A Collaborative Piece of Love*

         Paris Je t’aime is a mixture of eighteen short stories, directed in 2006 by more than a dozen different directors from around the world. Each short film veers in the direction of love, tragedy and comedy. The motif of these collaborated films is mostly the power of love and the magic that Paris, France, can create.

         This very artsy film combines visions from the world’s top directors, like the Coen brothers (Fargo), Alexander Payne (Sideways), Gus Van Sant (Good Will Hunting) and actors like Natalie Portman (Closer), Elijah Wood (Lord of the Rings Trilogy), and Steve Buscemi (Reservoir Dogs).

         Picture postcards overview establishes the ambient beauty quotient of Paris. They are followed by capsule views in a tic-tac-toe split screen format. Fears that the venture might be a series of glorified ads quickly dissipate as good actors portraying (mostly) real people are given the figurative floor. Each segment, set in one of the neighborhoods within the city's official administrative districts, is pinpointed with the name of the vicinity and the corresponding director superimposed over an establishing shot.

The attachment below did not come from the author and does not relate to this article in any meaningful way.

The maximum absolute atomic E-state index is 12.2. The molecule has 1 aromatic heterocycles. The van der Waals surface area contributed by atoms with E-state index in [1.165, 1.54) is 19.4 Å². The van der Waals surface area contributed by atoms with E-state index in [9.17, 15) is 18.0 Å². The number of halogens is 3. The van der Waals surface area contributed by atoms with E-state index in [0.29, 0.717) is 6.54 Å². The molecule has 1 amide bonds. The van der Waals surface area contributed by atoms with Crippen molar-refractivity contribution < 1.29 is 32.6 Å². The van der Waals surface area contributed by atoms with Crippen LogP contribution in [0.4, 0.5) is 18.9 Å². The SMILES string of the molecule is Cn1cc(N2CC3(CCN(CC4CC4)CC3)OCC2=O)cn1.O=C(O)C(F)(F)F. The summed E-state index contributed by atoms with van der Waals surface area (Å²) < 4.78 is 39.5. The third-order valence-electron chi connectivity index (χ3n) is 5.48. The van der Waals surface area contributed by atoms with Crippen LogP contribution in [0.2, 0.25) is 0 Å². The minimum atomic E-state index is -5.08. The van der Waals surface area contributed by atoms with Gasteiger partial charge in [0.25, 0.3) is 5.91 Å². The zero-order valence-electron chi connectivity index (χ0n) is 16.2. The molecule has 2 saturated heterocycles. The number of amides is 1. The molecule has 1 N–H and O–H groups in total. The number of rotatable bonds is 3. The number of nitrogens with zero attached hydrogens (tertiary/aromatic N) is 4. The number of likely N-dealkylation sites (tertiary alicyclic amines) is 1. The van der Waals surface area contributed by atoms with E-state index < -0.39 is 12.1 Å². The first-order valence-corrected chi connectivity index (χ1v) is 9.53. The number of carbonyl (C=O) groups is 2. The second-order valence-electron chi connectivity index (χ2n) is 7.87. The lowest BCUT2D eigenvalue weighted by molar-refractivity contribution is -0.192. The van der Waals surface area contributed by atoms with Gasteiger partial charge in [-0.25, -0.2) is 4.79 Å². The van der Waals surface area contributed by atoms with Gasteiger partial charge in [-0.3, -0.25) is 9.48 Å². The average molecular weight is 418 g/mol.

In one particular segment titled (“Parc Monceau”), director Alfonso Cuaron (Children of Men, Harry Potter and the Prisoner of Azkaban) uses a very risky tactic by shooting a five-mintue scene in one shot alone. The scene starts out by showing a quick montage of a busy Paris and then cuts to Nick Nolte’s character (Vincent) getting off a bus to meet a much younger girl. The genius of this segment is the deception of their relationship that is revealed in a short five minutes. The viewer can only understand by the conversation that the two of them are having an affair with each other. But it is later revealed that Vincent is the younger girl’s father. When the two reach their destination, Vincent’s daughter leaves with a friend; and Vincent is left babysitting.

         This gutsy film making tactic seems to only be used by most international directors. This is probably due to the fact that international directors are usually shooting more artsy and independent style films, and that kind of style allows them to do so.

Derek Owen

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